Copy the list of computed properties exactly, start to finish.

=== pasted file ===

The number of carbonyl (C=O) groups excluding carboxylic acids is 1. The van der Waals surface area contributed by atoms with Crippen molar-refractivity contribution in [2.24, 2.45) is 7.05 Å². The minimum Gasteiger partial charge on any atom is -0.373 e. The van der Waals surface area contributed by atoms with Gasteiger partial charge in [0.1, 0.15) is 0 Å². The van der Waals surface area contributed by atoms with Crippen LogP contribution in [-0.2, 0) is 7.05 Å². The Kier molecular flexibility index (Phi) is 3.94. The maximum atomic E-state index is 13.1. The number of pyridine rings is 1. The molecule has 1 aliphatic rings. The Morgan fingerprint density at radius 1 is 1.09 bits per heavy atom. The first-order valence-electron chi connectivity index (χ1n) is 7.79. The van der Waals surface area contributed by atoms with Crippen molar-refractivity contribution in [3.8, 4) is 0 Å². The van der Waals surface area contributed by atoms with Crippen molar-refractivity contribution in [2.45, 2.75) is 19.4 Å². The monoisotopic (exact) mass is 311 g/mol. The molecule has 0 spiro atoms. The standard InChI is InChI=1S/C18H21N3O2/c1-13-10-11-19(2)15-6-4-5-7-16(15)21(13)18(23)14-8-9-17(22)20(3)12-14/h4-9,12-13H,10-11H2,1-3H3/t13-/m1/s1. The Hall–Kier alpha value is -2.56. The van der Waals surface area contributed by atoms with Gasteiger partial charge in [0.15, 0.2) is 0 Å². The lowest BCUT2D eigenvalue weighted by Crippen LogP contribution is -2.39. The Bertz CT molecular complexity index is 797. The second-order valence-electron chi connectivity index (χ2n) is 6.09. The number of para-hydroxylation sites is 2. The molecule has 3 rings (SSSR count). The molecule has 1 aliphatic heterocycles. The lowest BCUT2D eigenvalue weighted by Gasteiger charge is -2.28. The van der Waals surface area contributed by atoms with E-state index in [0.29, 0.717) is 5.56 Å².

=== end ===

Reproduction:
The number of carbonyl (C=O) groups excluding carboxylic acids is 1. The van der Waals surface area contributed by atoms with Crippen molar-refractivity contribution in [2.24, 2.45) is 7.05 Å². The minimum Gasteiger partial charge on any atom is -0.373 e. The van der Waals surface area contributed by atoms with Gasteiger partial charge in [0.1, 0.15) is 0 Å². The van der Waals surface area contributed by atoms with Crippen LogP contribution in [-0.2, 0) is 7.05 Å². The Kier molecular flexibility index (Phi) is 3.94. The maximum atomic E-state index is 13.1. The number of pyridine rings is 1. The molecule has 1 aliphatic rings. The Morgan fingerprint density at radius 1 is 1.09 bits per heavy atom. The first-order valence-electron chi connectivity index (χ1n) is 7.79. The van der Waals surface area contributed by atoms with Crippen molar-refractivity contribution in [3.8, 4) is 0 Å². The van der Waals surface area contributed by atoms with Crippen molar-refractivity contribution in [2.45, 2.75) is 19.4 Å². The monoisotopic (exact) mass is 311 g/mol. The molecule has 0 spiro atoms. The standard InChI is InChI=1S/C18H21N3O2/c1-13-10-11-19(2)15-6-4-5-7-16(15)21(13)18(23)14-8-9-17(22)20(3)12-14/h4-9,12-13H,10-11H2,1-3H3/t13-/m1/s1. The Hall–Kier alpha value is -2.56. The van der Waals surface area contributed by atoms with Gasteiger partial charge in [0.15, 0.2) is 0 Å². The lowest BCUT2D eigenvalue weighted by Crippen LogP contribution is -2.39. The Bertz CT molecular complexity index is 797. The second-order valence-electron chi connectivity index (χ2n) is 6.09. The number of para-hydroxylation sites is 2. The molecule has 3 rings (SSSR count). The molecule has 1 aliphatic heterocycles. The lowest BCUT2D eigenvalue weighted by Gasteiger charge is -2.28. The van der Waals surface area contributed by atoms with E-state index in [0.29, 0.717) is 5.56 Å².